Crowdcrafting: putting citizens in control of citizen science

Sept. 17, 2013

Press Release: 17th September 2013, Geneva \ For Immediate Release

Speaking at the Open Knowledge Conference, the world’s leading event on open data, Co-director of the Open Knowledge Foundation, Rufus Pollock, announced today that the open-source platform Crowdcrafting has grown to accommodate over 120 projects, making it the world’s most diverse open-source platform for online citizen science and crowdsourced data analysis.

Crowdcrafting ( is a collaboration between the Citizen Cyberscience Centre [1] and the Open Knowledge Foundation [2], launched six months ago. Since its launch, a number of important projects have been built and developed using the tool.

The project ForestWatchers (, for example, enables citizen-based monitoring of the deforestation in developing regions. Built on Crowdcrafting’s open source technology, it has received the support of the Open Society Foundations for a second phase in which local knowledge from citizens in the field can be integrated with the maps produced by online participants. Other projects that run on Crowdcrafting include "Rural GeoLocator" (, a Swiss-led application studying the potential of new mosquito trapping technologies for malaria control; “Does Antimatter fall up or down?” (, an application for measuring particle tracks in data taken by the AEGIS project; and the "Shell JIV transcription" project which aims to transcribe the locations of oil spills in the Niger Delta from documents provided by Shell.

Recognizing the broad power and potential of this platform, the Shuttleworth Foundation this month awarded one of its prestigious fellowships to the lead developer of Crowdcrafting, Daniel Lombraña González, who said:

“I want to give people the tools and knowledge to create their own online scientific projects, whether they are professional scientists or amateurs”

Crowdcrafting integrates three key crowdsourcing technologies: EpiCollect, which allows the collection of sensory information through mobile phones; CernVM, which uses the volunteer's computer processing power to undertake the tasks; and the Open Knowledge Foundation’s flagship CKAN database for open data, which ensures the data produced is open.

John Ellis, keynote speaker at Open Knowledge Conference, and world-renowned theoretical physicist at CERN and King’s College London commented:

“I was amazed how students at the CERN Webfest in August could turn CERN data on antimatter into a new citizen science project within just a weekend. This shows the power of the Crowdcrafting platform.”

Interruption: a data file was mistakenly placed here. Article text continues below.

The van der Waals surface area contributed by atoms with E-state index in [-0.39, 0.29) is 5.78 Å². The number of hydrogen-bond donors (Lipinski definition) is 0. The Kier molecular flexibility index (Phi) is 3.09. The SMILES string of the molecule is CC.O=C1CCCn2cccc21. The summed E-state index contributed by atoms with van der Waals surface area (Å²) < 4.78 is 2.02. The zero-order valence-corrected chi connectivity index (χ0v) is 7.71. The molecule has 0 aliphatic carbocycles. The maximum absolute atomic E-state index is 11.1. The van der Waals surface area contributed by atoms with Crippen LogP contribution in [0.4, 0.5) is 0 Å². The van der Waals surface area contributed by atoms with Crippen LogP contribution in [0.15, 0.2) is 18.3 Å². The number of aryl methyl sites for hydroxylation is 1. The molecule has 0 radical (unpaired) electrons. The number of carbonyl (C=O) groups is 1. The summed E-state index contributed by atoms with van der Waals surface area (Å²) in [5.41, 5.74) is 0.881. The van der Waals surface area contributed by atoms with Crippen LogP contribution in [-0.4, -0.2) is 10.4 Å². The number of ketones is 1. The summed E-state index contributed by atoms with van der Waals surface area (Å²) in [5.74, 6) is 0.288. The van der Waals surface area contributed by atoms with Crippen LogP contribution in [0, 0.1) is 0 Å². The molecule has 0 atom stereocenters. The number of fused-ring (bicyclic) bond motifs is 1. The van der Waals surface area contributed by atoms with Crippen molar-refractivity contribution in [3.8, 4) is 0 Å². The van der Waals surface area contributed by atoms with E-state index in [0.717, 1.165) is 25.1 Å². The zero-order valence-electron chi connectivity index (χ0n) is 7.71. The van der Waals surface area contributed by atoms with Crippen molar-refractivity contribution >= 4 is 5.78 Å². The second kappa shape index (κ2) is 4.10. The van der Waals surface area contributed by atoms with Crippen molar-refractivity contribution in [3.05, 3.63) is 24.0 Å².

Also speaking at Open Knowledge Conference, Francesco Pisano, director of research for the UN Institute for Training and Research, one of the founding partners of the Citizen Cyberscience Centre, remarked:

“Crowdcrafting is more than just a tool for basic science. Our UNOSAT programme is adapting the technology to efficiently combine the strength of volunteer computing with the work the UN and many NGOs have to do in generating information and assessments after natural disasters and other humanitarian crises.”

Denis Hochstrasser, vice-rector for research at the University of Geneva, which is hosting the Open Knowledge Conference satellite event on Open and Citizen Science, added:

“I’m proud that the Crowdcrafting platform is based here at University of Geneva. And I’m personally convinced that this grass-roots approach to citizen science will have a large impact on biomedical research, a core competence of our University. This is an area where increasingly, communities of patients are pro-actively collecting and analyzing their own medical data.”


For further comment:


[1] The Citizen Cyberscience Centre (CCC) is a partnership established in 2009 to promote the use of citizen science on the Web as an appropriate low-cost technology, in particular for researchers in developing regions. The CCC partners are CERN, the UN Institute for Training and Research and the University of Geneva. The Shuttleworth Foundation is the founding sponsor of the CCC. IBM, the Open Society Foundations, the Alfred P. Sloan Foundation and the Mozilla Foundation are recent project sponsors. For more information see

[2] The Open Knowledge Foundation is a global movement to open up the world’s data and see it used and useful, empowering citizens with new knowledge and insights, and enabling fair and sustainable societies. The Foundation catalyses activities which promote and build on freely reusable open data and open content – including public information, publicly funded research and public domain cultural content. See

  • The Open Knowledge Conference (OKCon) is the world’s leading open data and open knowledge conference, running since 2005. It is organised by the Open Knowledge Foundation. This year’s OKCon is taking place in Geneva from September 16-18. The theme is Open Data – Broad, Deep, Connected, and speakers include Ellen Miller (Sunlight Foundation), John Ellis (CERN and Kings College, London), Chris Vein (World Bank), Jay Naidoo (Global Alliance for Improved Nutrition), and Victoria Stodden (Columbia University). See

  • Crowdcrafting will feature in a special satellite event on Open and Citizen Science at the Open Knowledge Conference in Geneva, where Daniel Lombraña González will be helping prospective new users set up their projects. The workshop will take place on Thursday 19th September, 10:00 - 17:00 at the Centre Universitaire d’Informatique Université de Genève, Auditorium, Ground Floor. To take part see:

  • CernVM is a baseline Virtual Software Appliance for the participants of CERN LHC experiments. See CKAN is the world's leading open-source open data portal, which powers sites including and See EpiCollect is an app for data collection using mobile phones. See